7 The failure of many financial institutions to comprehensively identify and manage risks in their organisations has been well-documented in the aftermath of the financial crisis. In response, many regulators have introduced requirements for insurers to establish a robust Enterprise Risk Management (ERM) framework that addresses all relevant and material risks. The design of an effective ERM framework would benefit from inputs, not just from traditional risk managers, but from other professionals who can bring their unique blend of skills to help their organisations go beyond addressing individual risks to cover the identification and management of complex interdependencies between key risks. In this respect, the actuarial function is playing an increasingly pro-active role, and in some cases, taking the lead, in shaping the ERM framework in their organisations.

8 Third, the actuarial function is increasingly playing a more strategic role within organisations.

9 A desired outcome of ERM is that decisions regarding risk management, strategic planning and capital allocation can be coordinated for maximum financial efficiency, without endangering the capacity of the insurer to meet its commitment to policyholders. As actuarial methods, assumptions and data deployed in the ERM process affect an insurer’s strategic and capital planning, actuarial work is now increasing its influence on the business strategy of their organisations. Surveys have shown that insurers that make progress in key areas of ERM are more likely to see improvements in business performance. This means that the traditional relationship of the actuarial function with insurers’ Board and senior management is also changing. Rather than being viewed as just a “control” function, insurers are realising that good actuarial inputs also contribute to sharpening business strategies.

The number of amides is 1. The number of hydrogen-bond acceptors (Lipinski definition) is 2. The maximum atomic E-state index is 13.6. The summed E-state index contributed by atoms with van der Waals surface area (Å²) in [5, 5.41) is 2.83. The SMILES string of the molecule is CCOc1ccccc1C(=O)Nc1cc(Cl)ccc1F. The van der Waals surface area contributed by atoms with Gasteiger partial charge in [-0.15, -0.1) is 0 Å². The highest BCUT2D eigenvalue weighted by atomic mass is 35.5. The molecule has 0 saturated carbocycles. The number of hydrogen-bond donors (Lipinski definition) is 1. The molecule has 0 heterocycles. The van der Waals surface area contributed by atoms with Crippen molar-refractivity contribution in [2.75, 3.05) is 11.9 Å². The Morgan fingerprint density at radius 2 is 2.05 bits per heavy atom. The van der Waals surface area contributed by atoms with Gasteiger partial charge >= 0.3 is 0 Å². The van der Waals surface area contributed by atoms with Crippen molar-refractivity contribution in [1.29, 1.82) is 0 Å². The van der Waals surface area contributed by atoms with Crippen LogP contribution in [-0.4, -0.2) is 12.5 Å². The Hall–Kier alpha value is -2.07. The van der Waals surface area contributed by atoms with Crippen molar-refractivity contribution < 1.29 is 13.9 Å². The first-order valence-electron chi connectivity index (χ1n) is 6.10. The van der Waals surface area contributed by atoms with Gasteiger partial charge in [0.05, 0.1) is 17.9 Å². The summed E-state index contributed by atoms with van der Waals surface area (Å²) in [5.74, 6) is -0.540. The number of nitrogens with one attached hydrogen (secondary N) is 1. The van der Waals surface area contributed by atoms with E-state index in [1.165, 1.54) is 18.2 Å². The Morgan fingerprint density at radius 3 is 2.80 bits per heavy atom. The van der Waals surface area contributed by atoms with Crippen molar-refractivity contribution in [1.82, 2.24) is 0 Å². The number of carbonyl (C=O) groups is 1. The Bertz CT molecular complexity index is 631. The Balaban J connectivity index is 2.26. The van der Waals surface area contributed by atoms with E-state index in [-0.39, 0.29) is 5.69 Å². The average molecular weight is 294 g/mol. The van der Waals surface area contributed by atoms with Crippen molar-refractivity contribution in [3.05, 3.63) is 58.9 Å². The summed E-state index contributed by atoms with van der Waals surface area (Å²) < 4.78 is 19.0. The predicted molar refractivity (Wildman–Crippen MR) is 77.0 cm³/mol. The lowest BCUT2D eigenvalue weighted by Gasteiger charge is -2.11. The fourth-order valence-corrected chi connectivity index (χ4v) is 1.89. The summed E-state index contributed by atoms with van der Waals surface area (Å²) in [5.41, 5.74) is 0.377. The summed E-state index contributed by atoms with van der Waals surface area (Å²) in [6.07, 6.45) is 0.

10 Based on MAS’ own observations in our supervision of the insurance industry in Singapore, the better managed insurers are those that leverage on their actuarial function to go beyond merely ensuring regulatory compliance. Insurers which have not fully tapped this source of expertise in their organisations would do well to do so to improve their resilience and business performance.


Contribution to Prudential Regulation

11 Next, let me touch on two areas where actuaries have much to contribute in global regulatory reforms for the insurance industry. These are in the areas of designing risk-based capital frameworks and macro-prudential regulation.

12 First, the design of risk-based capital frameworks. The International Association of Insurance Supervisors (“IAIS”) announced a week ago its commitment to develop by 2016 and fully implement by 2019 the first ever risk-based global insurance capital standard. We are familiar with the EU Directive on Solvency II. Closer to home, many Asian jurisdictions, including Singapore, are also in the midst of revising their own risk-based capital standards for insurers.